Ajax 23 One Design Keel Boat – day racing at its best!
The Ajax fleet at RHYC provides competition and excitement both for regular top-finishers and crews aspiring to be at the top. A superb sea boat that looks after its crew, the Ajax is fast both to windward and with the spinnaker flying downwind. It is solid and stable and copes exceptionally well in strong winds, making it a pleasure to helm and to crew. The Ajax is normally raced with a crew of three, although two up is perfectly possible, especially in lighter winds.
The class has two fleets, one at RHYC (23 boats registered, about 13 actively racing) and the other at St Mawes (Falmouth). The National Championships are held by each club in alternate years. In alternate years a number of RHYC boats will make the journey to St Mawes to compete in July, and may stay on to sail in Falmouth week (August) where the Ajax is often one of the best represented classes.
At RHYC, we race every weekend in the sailing season, making full use of the River Orwell, as well as going out to sea frequently or up the lovely River Stour. An attraction of Ajax sailing is that we do not need rescue boat support for our racing, and this gives us great flexibility with our courses - sometimes choosing short, sharp racing (usually when windy) and sometimes using fair wind and tide to go further. Being a strict one design keelboat means that what really counts is how the boat is sailed. While there is plenty of rivalry on the water, Ajax sailors are friendly and welcoming; always happy to help each other and new owners get the best out of their boats. In winter there are occasional lunches at the RHYC for the class.
The 2017 Ajax Class Captain is Martine Clayton. Please contact Martine if you have any questions about the Ajax or if you are interested in joining the fleet at the RHYC.
Report on Ajax East Coast Championships 2016
A small fleet of just seven boats assembled for the 2016 East Coast championships, but all the main contenders were present including the first three boats in the Royal Harwich Yacht Club's Spring series and the winner of the Prosser Plate, sailed the previous weekend.
For the first race, a late wind shift meant there was a long drag race on starboard to the windward mark with John Williams in Thunderer just able to hold off Mike Clayton in Polly Oliver to round first. A spinnaker twist for Polly Oliver allowed Thunderer to get clear and Richard Burnford in Widgeon and James Skellorn in Pegasus also came through. On the second lap Polly Oliver was able to recover and Widgeon held off Pegasus to finish third.
Race 2 was an Olympic course with a triangle first followed by a windward leeward leg. Again Thunderer had a good start, but so did Pegasus and these two were close together at the windward mark. With a rainstorm approaching, the fleet was to experience a 150 degree wind shift on the first reach with the timing of the gybe crucial for some. What should have been the second reaching leg now became a beat with squalls and rain both lashing the fleet. Thunderer held the lead but lost out on the next leg when Pegasus flew their spinnaker. At the former windward mark Thunderer was able to duck inside Pegasus having dropped their spinnaker early and in a dying wind they held on for the win. Gordon Sutton in Telamon completed the top three and with more thunder and rain threatening, the fleet was towed back to Shotley marina for the night.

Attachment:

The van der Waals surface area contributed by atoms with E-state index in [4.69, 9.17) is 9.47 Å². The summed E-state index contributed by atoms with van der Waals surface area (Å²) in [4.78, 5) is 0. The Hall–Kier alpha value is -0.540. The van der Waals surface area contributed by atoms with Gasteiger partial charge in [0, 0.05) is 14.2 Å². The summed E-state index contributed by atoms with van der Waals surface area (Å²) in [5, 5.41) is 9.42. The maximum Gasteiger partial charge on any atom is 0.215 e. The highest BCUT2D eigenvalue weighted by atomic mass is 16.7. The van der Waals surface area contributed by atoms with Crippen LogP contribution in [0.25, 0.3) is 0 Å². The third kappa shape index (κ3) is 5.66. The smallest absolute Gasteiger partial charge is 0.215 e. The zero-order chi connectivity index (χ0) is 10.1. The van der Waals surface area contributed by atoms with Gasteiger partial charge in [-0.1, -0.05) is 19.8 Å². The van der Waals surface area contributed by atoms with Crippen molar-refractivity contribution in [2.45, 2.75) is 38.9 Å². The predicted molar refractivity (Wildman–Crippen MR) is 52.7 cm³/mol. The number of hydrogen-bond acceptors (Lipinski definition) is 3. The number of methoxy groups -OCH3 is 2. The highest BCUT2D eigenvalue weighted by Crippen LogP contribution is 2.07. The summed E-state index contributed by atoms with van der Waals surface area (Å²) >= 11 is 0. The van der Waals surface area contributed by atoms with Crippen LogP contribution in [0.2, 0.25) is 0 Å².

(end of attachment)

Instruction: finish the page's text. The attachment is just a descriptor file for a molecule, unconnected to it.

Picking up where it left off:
Sunday was more promising with the Williams crew in Thunderer looking very strong. In the first race with a F3 from the west most boats started at the up-tide Committee Boat end of the line with Polly Oliver alone at the pin end. With the left side favoured Polly Oliver lead round the windward mark but Spinnaker problems allowed Telamon and Thunderer to catch up. By the final mark Telamon had a narrow lead with Polly Oliver and Thunderer behind for the short beat to the finish line. With Polly Oliver tacking off, Telamon covered and allowed Thunderer to catch the two port tackers on starboard just short of the line. Telamon opted to tack and Polly Oliver to duck, and all three crossed the line almost simultaeously. With the race officer declaring the order as Thunderer, Polly Oliver before Telamon things were looking good for Thunderer.
Race 3 was started quickly with another Olympic course. Thunderer and Polly Oliver were both called over and returned along with Widgeon. This allowed David Mayne in Guillemot to lead around the windward mark followed by Pegasus. Behind them Polly Oliver had sailed a storming first beat to round in third place. Pegasus overtook Guillemot on the first reach and led up the next beat. At the windward mark most boats needed to gybe to set their spinnakers, except for Polly Oliver who was able to escape into a small lead that they held to the finish. With Thunderer only able to recover to 6th there was scope for an upset.
The final race started cleanly at the second attempt with most boats opting to go to the previously favoured left side. Polly Oliver sailed a more middle route to a comfortable lead at the first mark and went on to win. Behind here Thunderer's downwind speed was enough to pull them through to second place and an overall win by just one point from Polly Oliver. Behind these two, the consistent Telamon, with a 4th third place, was beaten on the Tie - break by Pegasus with their two second places.
1 - Thunderer, J Williams
2 - Polly Oliver, M Clayton
3 - Pegasus, D Kerridge
4 - Telamon, G Sutton